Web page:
Fusing glass is the process of combining and firing separate layers of clear, coloured, textured and shaped glass in a kiln at high temperatures to create an artistic or functional piece of art, tiles and jewellery.
For great tips and techniques in fusing glass, informative videos and for tested firing schedules, take a look at our Knowledge Base.
We stock the largest range of fusing glass supplies in the UK, including the full range of high-quality, coloured products from Bullseye:-
- Transparent - hand-made and Bullseye tested compatible CoE90
- Tints - beautiful colours for simple pieces; only manufactured in 3mm
- Opalescent - the complete range of Bullseye Opal fusing product
- Iridised - every hand rolled sheet has a unique slight variation of metallic coating
- Decorative - individually created collaged and patterned fusing glass
- Clear - an ideal and affordable clear base in 3mm, 4mm and 6mm
- Casting Billets - ensuring excellent translucency with minimum bubbles
- Pre-Cut Circles - simply decorate and top with a clear circle of the same size
- Frit - our top 50 colours are available in powder, fine, medium and course grades
- Stringers - bend with a candle or use straight from the tube
- Confetti - use fused over or between sheets for patterns or shading
We have selected Bullseye Glass because their range of hand made fusing glass is of the highest quality with the most vibrant colours and exciting patterns. Each sheet is hand rolled and each batch tested for compatibility which ensure an unrivalled consistency and quality.
Fusing glass as a craft is believed to have begun approximately 4,000 years ago in Egypt where there is some archaeological evidence to support workshops for fused glassware, though it is only during the Roman era that the technique is known to have become widespread use. It was also during the middle Roman period that glassblowing was developed which quickly supplanted fusing as the primary means of manufacture as it was more efficient and easier to produce. As such fused techniques remained out of favour until the second half of the 20th century when the "Studio" movement of the early 1960's in the USA revived it as a medium for creative artists and home hobbyists.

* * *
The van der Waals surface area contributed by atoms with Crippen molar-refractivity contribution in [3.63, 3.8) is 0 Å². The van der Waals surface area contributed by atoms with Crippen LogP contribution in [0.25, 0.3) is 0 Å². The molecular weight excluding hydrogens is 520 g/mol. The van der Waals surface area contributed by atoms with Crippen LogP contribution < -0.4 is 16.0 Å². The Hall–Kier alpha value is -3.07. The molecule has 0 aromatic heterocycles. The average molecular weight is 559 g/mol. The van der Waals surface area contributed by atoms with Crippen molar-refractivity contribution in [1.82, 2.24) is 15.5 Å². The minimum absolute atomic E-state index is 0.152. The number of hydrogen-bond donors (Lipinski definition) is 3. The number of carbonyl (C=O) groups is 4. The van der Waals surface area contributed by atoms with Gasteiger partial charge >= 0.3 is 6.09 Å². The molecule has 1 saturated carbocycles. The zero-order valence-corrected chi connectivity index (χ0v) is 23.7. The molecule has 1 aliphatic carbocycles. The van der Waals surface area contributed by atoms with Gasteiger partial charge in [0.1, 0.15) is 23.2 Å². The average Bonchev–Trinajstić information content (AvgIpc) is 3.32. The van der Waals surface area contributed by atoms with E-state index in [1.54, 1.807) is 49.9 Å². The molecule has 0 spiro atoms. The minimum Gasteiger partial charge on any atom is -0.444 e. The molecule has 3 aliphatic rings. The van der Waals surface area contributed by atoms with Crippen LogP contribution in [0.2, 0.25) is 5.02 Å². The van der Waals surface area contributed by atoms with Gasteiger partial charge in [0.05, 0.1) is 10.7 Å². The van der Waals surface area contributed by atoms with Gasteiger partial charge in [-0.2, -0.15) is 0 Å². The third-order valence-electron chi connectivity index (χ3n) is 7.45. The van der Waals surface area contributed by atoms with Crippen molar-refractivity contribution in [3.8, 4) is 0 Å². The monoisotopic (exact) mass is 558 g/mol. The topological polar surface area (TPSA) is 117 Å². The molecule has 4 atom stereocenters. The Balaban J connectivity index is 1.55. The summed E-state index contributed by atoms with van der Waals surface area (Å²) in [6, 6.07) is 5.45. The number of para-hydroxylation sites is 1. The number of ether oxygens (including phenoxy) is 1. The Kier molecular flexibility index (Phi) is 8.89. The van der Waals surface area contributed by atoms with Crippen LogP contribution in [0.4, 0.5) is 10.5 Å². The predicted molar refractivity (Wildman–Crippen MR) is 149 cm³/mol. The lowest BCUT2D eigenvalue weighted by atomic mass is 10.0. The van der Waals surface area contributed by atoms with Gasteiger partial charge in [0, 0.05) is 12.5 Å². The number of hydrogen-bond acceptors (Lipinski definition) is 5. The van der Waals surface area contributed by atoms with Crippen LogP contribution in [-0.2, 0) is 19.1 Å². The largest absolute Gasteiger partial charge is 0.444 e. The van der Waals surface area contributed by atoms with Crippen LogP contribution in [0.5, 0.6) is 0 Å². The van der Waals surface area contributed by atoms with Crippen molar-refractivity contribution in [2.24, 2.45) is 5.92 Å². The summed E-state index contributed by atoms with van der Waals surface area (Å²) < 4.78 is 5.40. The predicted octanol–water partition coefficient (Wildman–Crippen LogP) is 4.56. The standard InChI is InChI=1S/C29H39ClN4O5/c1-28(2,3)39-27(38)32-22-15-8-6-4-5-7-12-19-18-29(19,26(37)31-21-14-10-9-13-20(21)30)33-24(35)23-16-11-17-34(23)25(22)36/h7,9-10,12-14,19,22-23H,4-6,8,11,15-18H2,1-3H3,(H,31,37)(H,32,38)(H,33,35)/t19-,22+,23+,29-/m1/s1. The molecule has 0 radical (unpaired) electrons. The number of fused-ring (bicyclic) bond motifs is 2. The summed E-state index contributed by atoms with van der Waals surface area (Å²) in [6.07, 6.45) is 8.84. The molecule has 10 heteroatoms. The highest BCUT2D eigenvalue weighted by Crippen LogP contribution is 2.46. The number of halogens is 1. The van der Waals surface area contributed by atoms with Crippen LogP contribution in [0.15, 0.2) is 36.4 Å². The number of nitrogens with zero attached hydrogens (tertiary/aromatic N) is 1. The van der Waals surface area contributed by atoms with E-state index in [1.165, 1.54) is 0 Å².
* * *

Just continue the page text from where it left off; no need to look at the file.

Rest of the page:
Bullseye Company began creating their range of CoE90 factory-tested items in the 1970s and today manufactures more than 1,000 products for studio artists, and remains the professional choice for fusing and slumping.
The most common fusing technique is stacking, which involves the layering of thin sheets of different colours, sizes and textures and then heating them in a kiln at high temperatures to fuse them together into a single piece. The fusing process consists of rapid heating cycles (ramps) and constant temperature plateaus (soaks) which control how the separate pieces are bonded together. Once the target design is created, the temperature is reduced in stages - typically over 10-12 hours - to ensure the item cools evenly and does not crack. Producing larger, functional pieces like bowls or dishes generally requires two or more separate firings: one to fuse and bond the glass and the second to mould it to the required shape.